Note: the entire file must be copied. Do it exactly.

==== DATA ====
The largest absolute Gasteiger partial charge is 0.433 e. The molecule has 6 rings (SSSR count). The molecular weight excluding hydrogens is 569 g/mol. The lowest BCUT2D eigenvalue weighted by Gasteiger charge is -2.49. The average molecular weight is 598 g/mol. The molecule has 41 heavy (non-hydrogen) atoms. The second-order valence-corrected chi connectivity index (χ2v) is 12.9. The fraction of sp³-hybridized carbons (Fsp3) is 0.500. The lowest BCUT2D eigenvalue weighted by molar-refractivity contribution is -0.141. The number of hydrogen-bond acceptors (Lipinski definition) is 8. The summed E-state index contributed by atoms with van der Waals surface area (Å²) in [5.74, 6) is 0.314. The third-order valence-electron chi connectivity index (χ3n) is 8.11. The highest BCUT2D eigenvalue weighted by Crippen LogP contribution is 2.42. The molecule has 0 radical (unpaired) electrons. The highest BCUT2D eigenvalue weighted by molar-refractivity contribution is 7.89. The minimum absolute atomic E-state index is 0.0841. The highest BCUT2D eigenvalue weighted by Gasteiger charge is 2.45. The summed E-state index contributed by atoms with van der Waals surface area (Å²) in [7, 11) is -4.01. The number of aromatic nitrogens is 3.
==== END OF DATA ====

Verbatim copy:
The largest absolute Gasteiger partial charge is 0.433 e. The molecule has 6 rings (SSSR count). The molecular weight excluding hydrogens is 569 g/mol. The lowest BCUT2D eigenvalue weighted by Gasteiger charge is -2.49. The average molecular weight is 598 g/mol. The molecule has 41 heavy (non-hydrogen) atoms. The second-order valence-corrected chi connectivity index (χ2v) is 12.9. The fraction of sp³-hybridized carbons (Fsp3) is 0.500. The lowest BCUT2D eigenvalue weighted by molar-refractivity contribution is -0.141. The number of hydrogen-bond acceptors (Lipinski definition) is 8. The summed E-state index contributed by atoms with van der Waals surface area (Å²) in [5.74, 6) is 0.314. The third-order valence-electron chi connectivity index (χ3n) is 8.11. The highest BCUT2D eigenvalue weighted by Crippen LogP contribution is 2.42. The molecule has 0 radical (unpaired) electrons. The highest BCUT2D eigenvalue weighted by molar-refractivity contribution is 7.89. The minimum absolute atomic E-state index is 0.0841. The highest BCUT2D eigenvalue weighted by Gasteiger charge is 2.45. The summed E-state index contributed by atoms with van der Waals surface area (Å²) in [7, 11) is -4.01. The number of aromatic nitrogens is 3.